IRS Regulations Take Into Account the Concerns of Small Business Owners

By Dillon Taylor, Assistant Chief Counsel

The Office of Advocacy’s efforts on behalf of small businesses were successful recently when the Internal Revenue Service (IRS) revised proposed regulations to be less burdensome on small businesses.

Notice 2015-82 was issued by the IRS to increase the de minimis safe harbor limit to $2,500 in accounting requirements, commonly referred to as the “repair regulations,” after Advocacy expressed concerns that the limit was too low. These regulations are related to the acquisition, production, or improvement of tangible property. The repair regulations direct when business owners must capitalize purchases of property and when businesses are permitted to deduct expenses in the year the businesses incur the expenditure.

Although the repair regulations generally require a business to capitalize amounts paid to acquire or produce property, the rules provide a safe harbor which permits a business to immediately expense the cost of property in the year that the cost was incurred as long as the property does not exceed a certain dollar amount. For businesses with an applicable financial statement, the safe harbor amount is limited to $5,000 per invoice item. (Applicable financial statements are a type of certified audited financial statement filed with the SEC.) Prior to the issuance of Notice 2015-82, businesses without an applicable financial statement were limited to a $500 deduction amount per item.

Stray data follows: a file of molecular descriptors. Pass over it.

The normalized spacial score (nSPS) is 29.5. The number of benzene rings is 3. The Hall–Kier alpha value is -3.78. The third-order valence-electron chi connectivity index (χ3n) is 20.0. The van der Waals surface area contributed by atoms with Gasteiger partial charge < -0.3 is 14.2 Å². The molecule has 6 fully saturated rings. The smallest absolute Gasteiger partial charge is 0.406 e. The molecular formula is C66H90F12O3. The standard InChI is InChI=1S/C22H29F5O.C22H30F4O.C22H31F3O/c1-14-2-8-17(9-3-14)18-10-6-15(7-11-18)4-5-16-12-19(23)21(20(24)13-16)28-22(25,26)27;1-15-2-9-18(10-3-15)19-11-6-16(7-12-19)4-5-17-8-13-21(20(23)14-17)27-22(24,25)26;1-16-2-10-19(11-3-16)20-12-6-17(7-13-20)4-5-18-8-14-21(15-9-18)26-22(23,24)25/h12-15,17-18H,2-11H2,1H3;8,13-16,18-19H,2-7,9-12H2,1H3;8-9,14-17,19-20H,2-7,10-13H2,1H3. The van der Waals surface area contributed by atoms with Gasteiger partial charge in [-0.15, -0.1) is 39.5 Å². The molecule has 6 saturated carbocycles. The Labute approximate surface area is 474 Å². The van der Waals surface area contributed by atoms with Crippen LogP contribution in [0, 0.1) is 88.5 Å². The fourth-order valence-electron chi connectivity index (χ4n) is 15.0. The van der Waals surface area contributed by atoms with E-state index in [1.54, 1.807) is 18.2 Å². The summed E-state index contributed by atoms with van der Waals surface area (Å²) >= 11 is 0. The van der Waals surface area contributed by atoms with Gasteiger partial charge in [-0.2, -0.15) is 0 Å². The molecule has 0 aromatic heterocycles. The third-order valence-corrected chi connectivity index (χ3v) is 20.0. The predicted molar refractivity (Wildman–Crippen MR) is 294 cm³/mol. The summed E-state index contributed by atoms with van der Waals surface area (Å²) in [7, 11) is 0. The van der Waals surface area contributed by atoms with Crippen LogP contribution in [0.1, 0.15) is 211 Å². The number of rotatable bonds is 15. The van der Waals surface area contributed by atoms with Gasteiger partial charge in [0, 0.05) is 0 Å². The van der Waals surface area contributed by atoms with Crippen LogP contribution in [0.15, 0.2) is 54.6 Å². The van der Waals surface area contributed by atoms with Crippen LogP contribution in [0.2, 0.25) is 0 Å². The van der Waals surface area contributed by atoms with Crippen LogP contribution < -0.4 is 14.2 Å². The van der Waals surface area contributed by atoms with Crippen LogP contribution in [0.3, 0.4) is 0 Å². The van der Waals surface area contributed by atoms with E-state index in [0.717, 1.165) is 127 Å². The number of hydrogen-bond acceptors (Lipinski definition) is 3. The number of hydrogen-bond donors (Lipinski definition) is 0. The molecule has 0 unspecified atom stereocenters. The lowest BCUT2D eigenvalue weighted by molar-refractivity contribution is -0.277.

Many small business owners had expressed concerns to Advocacy that the prior $500 safe harbor was too low. As an example, one small business owner noted to Advocacy that something as “mundane and small as a tool box” could cost $600 and would be above the safe harbor threshold. Further, some small business representatives observed to Advocacy that larger companies already have (or can afford) applicable financial statements while small businesses generally do not already have and cannot afford applicable financial statements. As a result of this feedback, Advocacy was concerned that, if the threshold remained at $500, small businesses would be discouraged from utilizing the safe harbor.

On February 13, 2015, the IRS issued a request for comment on whether the de minimis threshold in the repair regulations should be raised. On March 24, 2015, Advocacy submitted a comment letter to the IRS which, based on feedback from small businesses, strongly encouraged the IRS to increase the safe harbor threshold. Notice 2015-82 indeed increased the safe harbor amount from $500 to $2,500 for businesses without applicable financial statements.

Advocacy praises the IRS for taking into account the concerns of small businesses and raising the de minimis safe harbor limit. For more information, please contact Assistant Chief Counsel Dillon Taylor at 202-401-9787 or